The market started to retrace its losses after the US and China said they would resume talks over their trade dispute

Recap: The crude market traded higher on Friday as it continued to retrace some of its recent sell off.  Prices this week were weighed down by the Turkish currency crisis, a stronger dollar, signs of weaker global demand and the unexpected build in crude stocks.  However, the market started to retrace its losses on Thursday after the US and China said they would resume talks over their trade dispute.  The crude market rallied to a high of $66.39 in morning trading before it erased most of its earlier gains, trading back below the $65.50 level, towards its low of $65.30.  The market later found some late buying interest, which pushed it back to the $66 level ahead of the close.  The September WTI settled up 45 cents at $65.91.  Despite the oil market’s strength on Friday, it settled down for the seventh consecutive week.  The October Brent contract settled up 40 cents at $71.83.  Meanwhile, the product markets remained mixed, with the heating oil market settling up 18 points at $2.0982 and the RBOB market settling down 65 points at $1.9809.

Fundamental News: Baker Hughes reported that the number of rigs searching for oil in the week ending August 17th was unchanged at 869. 

Imposing new US sanctions against Russia may have a limited impact on its oil industry because it has drastically reduced its reliance on Western funding and foreign partnerships and is lessening its dependence on imported technology.  Western sanctions imposed in 2014 over Russia’s annexation of Crimea have made it difficult for many state oil companies such as Rosneft to borrow abroad or use Western technology to develop shale, offshore and Arctic deposits.  While those measures have slowed down a number of challenging oil projects, they have done little to halt Russia’s growth with production near a record high of 11.2 million bpd in July.  Russian firms have reduced their borrowing from the West and spending is funded by their own cash flow, state banks and China.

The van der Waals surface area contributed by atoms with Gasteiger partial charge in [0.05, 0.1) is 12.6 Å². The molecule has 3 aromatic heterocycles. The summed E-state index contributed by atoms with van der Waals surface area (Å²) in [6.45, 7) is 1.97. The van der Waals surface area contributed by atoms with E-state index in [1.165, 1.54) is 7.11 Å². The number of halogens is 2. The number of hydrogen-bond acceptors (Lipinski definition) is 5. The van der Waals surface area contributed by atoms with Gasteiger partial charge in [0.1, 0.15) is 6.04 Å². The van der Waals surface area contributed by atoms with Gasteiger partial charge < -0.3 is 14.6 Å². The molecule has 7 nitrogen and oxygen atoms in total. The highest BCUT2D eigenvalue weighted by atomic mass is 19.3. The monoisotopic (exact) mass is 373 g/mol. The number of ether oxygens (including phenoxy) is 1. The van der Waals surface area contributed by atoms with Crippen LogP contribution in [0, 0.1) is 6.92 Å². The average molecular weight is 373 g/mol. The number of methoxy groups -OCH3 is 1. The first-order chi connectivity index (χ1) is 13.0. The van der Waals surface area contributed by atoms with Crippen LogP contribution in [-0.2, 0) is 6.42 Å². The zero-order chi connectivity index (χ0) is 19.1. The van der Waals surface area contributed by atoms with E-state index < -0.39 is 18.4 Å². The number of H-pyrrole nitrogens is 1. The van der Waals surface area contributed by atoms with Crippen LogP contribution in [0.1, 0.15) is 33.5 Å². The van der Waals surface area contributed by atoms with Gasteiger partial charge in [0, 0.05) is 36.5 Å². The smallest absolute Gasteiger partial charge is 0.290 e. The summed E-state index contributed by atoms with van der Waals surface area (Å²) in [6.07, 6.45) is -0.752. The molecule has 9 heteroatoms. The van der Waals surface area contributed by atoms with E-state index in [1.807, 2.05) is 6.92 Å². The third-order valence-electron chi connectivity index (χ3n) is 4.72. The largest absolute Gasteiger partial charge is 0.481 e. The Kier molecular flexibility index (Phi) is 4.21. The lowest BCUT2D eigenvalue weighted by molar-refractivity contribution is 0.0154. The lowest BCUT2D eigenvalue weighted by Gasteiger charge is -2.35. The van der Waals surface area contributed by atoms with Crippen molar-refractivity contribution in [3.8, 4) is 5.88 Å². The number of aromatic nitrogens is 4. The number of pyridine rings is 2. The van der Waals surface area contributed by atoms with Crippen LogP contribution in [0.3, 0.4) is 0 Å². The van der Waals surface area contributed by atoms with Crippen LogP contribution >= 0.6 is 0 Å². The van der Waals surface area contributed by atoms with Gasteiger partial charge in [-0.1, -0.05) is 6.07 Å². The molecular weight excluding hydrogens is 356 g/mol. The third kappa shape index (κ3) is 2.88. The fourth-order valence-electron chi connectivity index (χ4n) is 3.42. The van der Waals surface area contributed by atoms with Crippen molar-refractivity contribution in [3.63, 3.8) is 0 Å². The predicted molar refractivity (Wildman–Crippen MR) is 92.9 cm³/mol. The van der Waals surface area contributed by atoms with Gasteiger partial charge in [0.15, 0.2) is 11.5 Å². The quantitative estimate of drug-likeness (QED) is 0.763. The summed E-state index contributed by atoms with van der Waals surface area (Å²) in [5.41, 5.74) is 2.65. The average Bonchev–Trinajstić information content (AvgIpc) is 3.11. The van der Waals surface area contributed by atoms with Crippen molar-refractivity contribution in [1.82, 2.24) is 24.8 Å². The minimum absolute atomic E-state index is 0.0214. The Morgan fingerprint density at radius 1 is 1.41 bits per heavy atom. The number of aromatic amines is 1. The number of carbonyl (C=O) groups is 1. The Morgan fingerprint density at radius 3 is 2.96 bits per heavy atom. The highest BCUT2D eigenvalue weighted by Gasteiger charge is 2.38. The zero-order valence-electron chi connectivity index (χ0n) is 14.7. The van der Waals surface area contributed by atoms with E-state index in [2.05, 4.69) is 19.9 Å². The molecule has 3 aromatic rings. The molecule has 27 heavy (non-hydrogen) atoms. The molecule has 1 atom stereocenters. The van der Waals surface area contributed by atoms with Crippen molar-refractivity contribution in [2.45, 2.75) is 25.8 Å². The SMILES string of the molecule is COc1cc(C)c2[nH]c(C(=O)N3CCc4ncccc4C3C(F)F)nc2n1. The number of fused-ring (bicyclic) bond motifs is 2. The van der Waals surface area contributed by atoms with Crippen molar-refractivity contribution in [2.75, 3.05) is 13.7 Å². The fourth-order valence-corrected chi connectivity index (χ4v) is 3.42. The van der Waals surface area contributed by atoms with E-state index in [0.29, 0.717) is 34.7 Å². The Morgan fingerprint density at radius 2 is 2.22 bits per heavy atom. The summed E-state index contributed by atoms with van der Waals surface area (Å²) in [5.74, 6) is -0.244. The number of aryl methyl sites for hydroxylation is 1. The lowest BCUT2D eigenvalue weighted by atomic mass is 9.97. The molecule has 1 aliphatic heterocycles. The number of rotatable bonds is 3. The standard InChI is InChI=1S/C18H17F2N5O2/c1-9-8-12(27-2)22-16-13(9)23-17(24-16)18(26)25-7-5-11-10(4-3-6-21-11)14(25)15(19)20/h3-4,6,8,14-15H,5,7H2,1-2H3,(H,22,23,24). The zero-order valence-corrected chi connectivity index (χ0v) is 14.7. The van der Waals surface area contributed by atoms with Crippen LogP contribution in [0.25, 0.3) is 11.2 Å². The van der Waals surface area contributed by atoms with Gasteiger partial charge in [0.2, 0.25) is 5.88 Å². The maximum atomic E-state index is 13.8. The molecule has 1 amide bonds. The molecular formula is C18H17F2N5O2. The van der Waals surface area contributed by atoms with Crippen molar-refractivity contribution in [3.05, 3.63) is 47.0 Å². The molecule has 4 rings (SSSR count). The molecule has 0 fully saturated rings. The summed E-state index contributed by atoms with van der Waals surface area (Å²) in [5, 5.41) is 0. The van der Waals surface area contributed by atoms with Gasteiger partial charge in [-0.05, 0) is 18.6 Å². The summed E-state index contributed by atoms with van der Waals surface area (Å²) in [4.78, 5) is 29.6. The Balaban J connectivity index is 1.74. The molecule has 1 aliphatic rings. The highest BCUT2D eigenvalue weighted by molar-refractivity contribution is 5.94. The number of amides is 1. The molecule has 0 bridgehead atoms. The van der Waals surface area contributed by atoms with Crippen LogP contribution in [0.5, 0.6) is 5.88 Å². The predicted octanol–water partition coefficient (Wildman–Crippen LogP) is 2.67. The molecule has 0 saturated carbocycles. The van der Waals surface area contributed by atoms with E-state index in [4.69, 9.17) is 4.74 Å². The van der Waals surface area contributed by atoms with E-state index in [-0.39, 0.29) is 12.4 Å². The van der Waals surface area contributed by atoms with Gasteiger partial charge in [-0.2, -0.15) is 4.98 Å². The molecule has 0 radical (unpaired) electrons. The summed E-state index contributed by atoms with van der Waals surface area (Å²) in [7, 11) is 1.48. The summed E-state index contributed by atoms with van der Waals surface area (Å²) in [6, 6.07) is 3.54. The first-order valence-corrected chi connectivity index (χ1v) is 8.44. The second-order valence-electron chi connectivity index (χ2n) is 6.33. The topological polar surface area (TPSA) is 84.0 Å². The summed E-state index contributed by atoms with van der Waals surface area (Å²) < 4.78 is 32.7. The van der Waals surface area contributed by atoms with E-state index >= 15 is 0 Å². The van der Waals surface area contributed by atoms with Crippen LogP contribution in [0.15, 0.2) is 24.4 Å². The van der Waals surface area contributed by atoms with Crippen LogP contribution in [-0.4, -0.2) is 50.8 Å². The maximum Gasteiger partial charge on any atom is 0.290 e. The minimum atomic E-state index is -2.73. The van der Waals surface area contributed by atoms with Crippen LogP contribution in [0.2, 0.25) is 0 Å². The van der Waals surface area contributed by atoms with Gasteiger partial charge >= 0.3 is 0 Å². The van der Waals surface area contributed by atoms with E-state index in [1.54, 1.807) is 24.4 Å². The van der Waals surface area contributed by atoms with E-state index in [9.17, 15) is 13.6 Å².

The US signaled it is prepared to take punitive action against China over the country’s refusal to stop buying Iranian oil, in defiance of Washington’s efforts to isolate Iran.  China has repeatedly stated that it has no plans to comply with a wave of US sanctions that are due to be reimposed on Iran’s energy sector on November 4th.  Some oil analysts expect China to increase Iranian imports instead, potentially undermining US efforts to place economic restrictions on Iran. 

Commerzbank raised its crude forecasts for the end of the year and for next year by $5/barrel.  It said spare production capacity is now falling on the back of OPEC and Russia’s output increases, particularly given the expected decline in Iranian shipments. 

The Unite union said it is planning 12-hour strikes at Total’s Alwyn, Elgin and Dunbar platforms for five days in September and October.  Strike action by about 45 of Total’s 60 workers on the platforms is scheduled to start with a 24-hour stoppage on August 20th.  It can take 12-24 hours to resume full production after such a stop.  On the further strike dates set for September 3rd, September 17th, October 1st, October 15th and October 29th, operations on the platforms will stop for 12 hours. 

IIR Energy reported that US oil refiners are expected to shut in 426,000 bpd of capacity in the week ending August 17th, cutting available refining capacity by 62,000 bpd from the previous week.  IIR expects offline capacity to fall to 205,000 bpd in the week ending August 24th and 107,000 bpd in the following week.

Bloomberg reported that global refinery outages totaled 2.597 million bpd as of August 15th.  Refinery outages in the US totaled 96,000 bpd and 480,000 bpd in Russia. 

Early Market Call – as of 8:50 AM EDT

WTI – Sep $65.75, down 14 cents

RBOB – Sep $1.9901, up 88 points

HO – Sep $2.0954, down 28 points

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